Sun | Sep 23, 2018

'My Dear Mukulu'

Published:Sunday | January 11, 2015 | 12:00 AM

Martin Henry, Columnist

Out of office Public Defender Ear Witter, QC, has decided not to ride off into the retirement sunset quietly. He has kicked up a whole heap of dust in his letter to the youth who now temporarily heads the office, Matondo Mukulu.

The dust has tarnished Mr Witter's reputation far more than it has done any harm to the rising star Mukulu, who has captured the public imagination and earned a great deal of goodwill in the months that he has run the office since April last year along very different lines from the lumbering Witter era.

I opened up deliberately describing Mr Witter as the "out of office" Public Defender. He signed his letter to Matondo Mukulu as "Public Defender retired" and talks about "my retirement notwithstanding", but the tenor of his missive is that of an officer on leave who still retains authority over the position.

Early in his long diatribe, Mr Witter seeks to justify his action by saying "before going further, I want you to know that in writing to you, I am not the interloper you will no doubt think that I am. I do have something of a leg to stand on. For these contents are warranted, if not indeed validated, by the provisions of S. 5 (2) of the act."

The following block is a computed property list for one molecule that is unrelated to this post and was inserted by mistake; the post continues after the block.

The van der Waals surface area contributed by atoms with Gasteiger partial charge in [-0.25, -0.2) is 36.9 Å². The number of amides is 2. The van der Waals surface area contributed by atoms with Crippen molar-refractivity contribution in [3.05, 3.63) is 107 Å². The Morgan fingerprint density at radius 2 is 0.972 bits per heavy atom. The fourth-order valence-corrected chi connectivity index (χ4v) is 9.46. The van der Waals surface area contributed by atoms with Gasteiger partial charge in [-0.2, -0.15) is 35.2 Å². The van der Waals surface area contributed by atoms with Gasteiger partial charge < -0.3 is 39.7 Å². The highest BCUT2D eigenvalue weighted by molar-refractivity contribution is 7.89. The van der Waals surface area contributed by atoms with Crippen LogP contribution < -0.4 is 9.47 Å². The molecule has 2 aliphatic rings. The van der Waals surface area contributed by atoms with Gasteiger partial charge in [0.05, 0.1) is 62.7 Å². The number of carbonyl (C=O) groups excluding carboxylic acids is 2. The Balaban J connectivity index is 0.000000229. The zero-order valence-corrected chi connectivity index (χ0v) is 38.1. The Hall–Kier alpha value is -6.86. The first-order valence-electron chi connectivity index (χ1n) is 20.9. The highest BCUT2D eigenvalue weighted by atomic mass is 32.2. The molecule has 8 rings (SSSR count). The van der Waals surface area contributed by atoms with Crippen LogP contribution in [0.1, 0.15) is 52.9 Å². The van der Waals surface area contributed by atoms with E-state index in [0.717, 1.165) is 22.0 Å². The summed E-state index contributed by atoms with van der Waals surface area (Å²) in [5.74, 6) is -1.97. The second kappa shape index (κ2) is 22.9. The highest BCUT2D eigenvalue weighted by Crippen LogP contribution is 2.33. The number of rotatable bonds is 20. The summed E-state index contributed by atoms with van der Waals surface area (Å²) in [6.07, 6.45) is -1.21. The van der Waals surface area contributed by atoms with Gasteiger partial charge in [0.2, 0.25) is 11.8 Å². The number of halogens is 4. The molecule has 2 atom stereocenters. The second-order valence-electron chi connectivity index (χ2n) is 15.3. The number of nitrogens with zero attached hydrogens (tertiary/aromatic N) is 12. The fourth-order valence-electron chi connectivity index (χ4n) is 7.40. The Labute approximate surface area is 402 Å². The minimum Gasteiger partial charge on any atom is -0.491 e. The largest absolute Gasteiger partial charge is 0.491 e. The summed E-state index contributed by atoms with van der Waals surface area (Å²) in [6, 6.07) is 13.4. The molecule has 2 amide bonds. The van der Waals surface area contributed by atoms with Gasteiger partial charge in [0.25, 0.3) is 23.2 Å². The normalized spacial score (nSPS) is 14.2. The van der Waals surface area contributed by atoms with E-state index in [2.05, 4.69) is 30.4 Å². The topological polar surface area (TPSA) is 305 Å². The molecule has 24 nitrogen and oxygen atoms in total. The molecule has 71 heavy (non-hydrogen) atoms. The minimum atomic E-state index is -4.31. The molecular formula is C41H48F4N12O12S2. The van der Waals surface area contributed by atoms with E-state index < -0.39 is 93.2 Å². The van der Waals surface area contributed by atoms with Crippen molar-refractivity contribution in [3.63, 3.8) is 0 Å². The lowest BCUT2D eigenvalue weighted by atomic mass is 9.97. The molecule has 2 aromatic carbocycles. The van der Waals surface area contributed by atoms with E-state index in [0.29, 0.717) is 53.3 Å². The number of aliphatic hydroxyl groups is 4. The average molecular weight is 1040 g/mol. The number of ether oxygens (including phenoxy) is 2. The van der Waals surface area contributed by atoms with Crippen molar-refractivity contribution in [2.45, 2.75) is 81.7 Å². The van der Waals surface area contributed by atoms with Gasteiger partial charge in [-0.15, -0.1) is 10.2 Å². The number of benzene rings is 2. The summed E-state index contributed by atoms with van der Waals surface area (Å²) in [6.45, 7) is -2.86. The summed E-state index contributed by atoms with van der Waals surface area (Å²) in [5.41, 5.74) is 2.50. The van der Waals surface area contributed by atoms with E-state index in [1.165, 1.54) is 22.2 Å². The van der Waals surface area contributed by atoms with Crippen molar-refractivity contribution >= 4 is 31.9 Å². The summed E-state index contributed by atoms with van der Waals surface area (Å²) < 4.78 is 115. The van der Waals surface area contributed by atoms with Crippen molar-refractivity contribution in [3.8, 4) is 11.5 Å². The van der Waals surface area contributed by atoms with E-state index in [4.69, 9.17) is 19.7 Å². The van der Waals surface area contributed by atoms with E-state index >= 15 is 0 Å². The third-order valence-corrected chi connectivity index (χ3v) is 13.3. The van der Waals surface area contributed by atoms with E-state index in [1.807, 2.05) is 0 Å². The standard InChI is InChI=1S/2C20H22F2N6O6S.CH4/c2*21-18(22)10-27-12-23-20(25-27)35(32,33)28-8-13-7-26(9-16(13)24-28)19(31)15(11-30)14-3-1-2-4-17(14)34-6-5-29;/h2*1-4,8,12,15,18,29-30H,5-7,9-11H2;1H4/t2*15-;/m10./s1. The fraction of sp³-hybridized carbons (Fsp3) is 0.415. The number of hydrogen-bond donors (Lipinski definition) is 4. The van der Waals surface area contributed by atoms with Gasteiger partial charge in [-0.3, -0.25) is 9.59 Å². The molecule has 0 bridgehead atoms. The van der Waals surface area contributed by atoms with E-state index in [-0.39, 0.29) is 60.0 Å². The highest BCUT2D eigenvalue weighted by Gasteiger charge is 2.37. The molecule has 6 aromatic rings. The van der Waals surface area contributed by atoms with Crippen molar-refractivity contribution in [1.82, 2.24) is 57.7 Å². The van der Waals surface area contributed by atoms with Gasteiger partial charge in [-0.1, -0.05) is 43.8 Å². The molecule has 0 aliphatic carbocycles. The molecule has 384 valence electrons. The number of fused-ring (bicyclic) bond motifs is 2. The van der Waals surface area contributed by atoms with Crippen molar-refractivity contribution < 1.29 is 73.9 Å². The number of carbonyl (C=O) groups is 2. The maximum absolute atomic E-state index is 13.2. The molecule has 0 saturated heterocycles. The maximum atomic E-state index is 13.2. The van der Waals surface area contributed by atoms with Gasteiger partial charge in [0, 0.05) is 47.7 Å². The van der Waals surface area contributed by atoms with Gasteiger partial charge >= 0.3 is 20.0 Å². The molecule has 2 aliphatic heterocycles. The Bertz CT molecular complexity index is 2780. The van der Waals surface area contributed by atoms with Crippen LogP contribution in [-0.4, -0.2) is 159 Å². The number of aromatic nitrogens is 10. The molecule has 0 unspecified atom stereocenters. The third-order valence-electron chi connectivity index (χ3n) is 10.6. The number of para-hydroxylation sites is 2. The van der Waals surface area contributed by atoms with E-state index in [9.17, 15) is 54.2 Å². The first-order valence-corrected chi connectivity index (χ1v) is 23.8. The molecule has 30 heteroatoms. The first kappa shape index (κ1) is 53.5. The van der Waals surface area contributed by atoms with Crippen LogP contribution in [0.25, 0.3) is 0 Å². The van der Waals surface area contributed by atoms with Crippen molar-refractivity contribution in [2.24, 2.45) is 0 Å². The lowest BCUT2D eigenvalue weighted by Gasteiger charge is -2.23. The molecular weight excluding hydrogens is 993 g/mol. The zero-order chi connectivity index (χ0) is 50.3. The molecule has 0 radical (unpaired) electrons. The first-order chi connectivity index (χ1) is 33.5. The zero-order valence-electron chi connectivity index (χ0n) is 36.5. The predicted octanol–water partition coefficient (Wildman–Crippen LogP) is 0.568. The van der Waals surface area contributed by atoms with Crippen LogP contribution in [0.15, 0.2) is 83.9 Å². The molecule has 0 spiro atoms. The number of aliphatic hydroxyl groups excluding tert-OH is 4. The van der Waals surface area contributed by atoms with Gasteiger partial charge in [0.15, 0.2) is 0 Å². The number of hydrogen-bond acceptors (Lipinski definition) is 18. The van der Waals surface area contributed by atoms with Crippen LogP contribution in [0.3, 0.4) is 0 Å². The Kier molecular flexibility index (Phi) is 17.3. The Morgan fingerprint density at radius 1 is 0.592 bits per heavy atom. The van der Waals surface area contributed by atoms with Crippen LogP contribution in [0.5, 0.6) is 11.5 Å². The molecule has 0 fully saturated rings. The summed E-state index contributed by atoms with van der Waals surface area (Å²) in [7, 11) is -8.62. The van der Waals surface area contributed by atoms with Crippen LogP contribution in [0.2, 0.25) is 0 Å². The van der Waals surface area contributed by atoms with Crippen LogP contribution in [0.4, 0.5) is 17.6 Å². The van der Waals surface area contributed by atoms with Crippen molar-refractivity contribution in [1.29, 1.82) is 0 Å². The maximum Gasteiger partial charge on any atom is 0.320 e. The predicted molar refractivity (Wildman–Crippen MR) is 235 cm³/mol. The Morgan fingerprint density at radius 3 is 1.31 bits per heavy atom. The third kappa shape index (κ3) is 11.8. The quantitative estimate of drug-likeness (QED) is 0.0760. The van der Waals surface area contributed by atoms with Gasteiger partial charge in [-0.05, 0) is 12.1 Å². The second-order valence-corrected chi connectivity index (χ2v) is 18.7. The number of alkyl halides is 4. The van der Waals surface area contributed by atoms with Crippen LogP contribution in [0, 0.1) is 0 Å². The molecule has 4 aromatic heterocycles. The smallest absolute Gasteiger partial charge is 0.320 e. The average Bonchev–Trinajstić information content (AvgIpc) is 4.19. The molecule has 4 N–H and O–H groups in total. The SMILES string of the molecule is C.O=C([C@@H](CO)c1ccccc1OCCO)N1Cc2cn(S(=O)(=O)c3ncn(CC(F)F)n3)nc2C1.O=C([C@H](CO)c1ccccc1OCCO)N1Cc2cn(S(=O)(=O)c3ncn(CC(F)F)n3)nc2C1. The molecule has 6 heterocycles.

Section 5 (2) of the Public Defender [Interim] Act, and I have gone through the document to be properly informed about the law for this column, says: "Nothing done by the Public Defender shall be invalid by reason only that he has attained the age at which he is required by this section to vacate his office." The law seems clearly to mean that if someone, for any reason, lingers in the office over the mandatory retirement age of 70, then any action he takes as Public Defender would not be invalid simply because he is over 70. But if Mr Witter has retired, he has, in fact, vacated the office, surrendered all authority and has absolutely no jurisdiction over its operations.

Mukulu, in his feisty but much shorter measured response, advised Mr. Witter: "I think if you have an issue with your own misunderstanding of the law, you should perhaps seek advice from a person who is sufficiently competent to advise you".

Mr Witter was writing, he said, to correct two errors which he claimed to have made, errors which seriously call into question his own judgement and competence in office. The sort of thing it would be better to keep very quiet about and hope not to be discovered. He had appointed Mukulu as deputy Public Defender in open-ended fashion without stipulating the three-month probationary period. And in light of his retirement, he had then appointed the deputy Public Defender to act as Public Defender, "subject to the approval of the Commission constituted by the Public Defender (Interim) Act".

Staff appointments